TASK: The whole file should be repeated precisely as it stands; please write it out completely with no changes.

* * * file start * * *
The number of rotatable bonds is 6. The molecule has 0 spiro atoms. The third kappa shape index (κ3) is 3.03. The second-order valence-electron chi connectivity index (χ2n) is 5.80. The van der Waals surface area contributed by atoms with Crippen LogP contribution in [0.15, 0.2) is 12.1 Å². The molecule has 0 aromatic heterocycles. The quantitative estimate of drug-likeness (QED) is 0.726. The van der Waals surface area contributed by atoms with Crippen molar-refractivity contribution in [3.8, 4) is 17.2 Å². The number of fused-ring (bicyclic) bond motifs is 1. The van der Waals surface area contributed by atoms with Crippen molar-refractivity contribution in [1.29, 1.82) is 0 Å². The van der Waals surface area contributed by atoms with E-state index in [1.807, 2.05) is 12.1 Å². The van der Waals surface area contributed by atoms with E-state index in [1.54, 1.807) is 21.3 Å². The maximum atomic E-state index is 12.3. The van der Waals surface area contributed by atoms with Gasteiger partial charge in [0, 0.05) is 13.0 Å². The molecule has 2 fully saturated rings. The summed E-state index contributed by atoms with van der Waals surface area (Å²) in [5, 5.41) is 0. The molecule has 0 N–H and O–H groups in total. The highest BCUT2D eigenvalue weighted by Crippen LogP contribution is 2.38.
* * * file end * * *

The number of rotatable bonds is 6. The molecule has 0 spiro atoms. The third kappa shape index (κ3) is 3.03. The second-order valence-electron chi connectivity index (χ2n) is 5.80. The van der Waals surface area contributed by atoms with Crippen LogP contribution in [0.15, 0.2) is 12.1 Å². The molecule has 0 aromatic heterocycles. The quantitative estimate of drug-likeness (QED) is 0.726. The van der Waals surface area contributed by atoms with Crippen molar-refractivity contribution in [3.8, 4) is 17.2 Å². The number of fused-ring (bicyclic) bond motifs is 1. The van der Waals surface area contributed by atoms with Crippen molar-refractivity contribution in [1.29, 1.82) is 0 Å². The van der Waals surface area contributed by atoms with E-state index in [1.807, 2.05) is 12.1 Å². The van der Waals surface area contributed by atoms with E-state index in [1.54, 1.807) is 21.3 Å². The maximum atomic E-state index is 12.3. The van der Waals surface area contributed by atoms with Gasteiger partial charge in [0, 0.05) is 13.0 Å². The molecule has 2 fully saturated rings. The summed E-state index contributed by atoms with van der Waals surface area (Å²) in [5, 5.41) is 0. The molecule has 0 N–H and O–H groups in total. The highest BCUT2D eigenvalue weighted by Crippen LogP contribution is 2.38.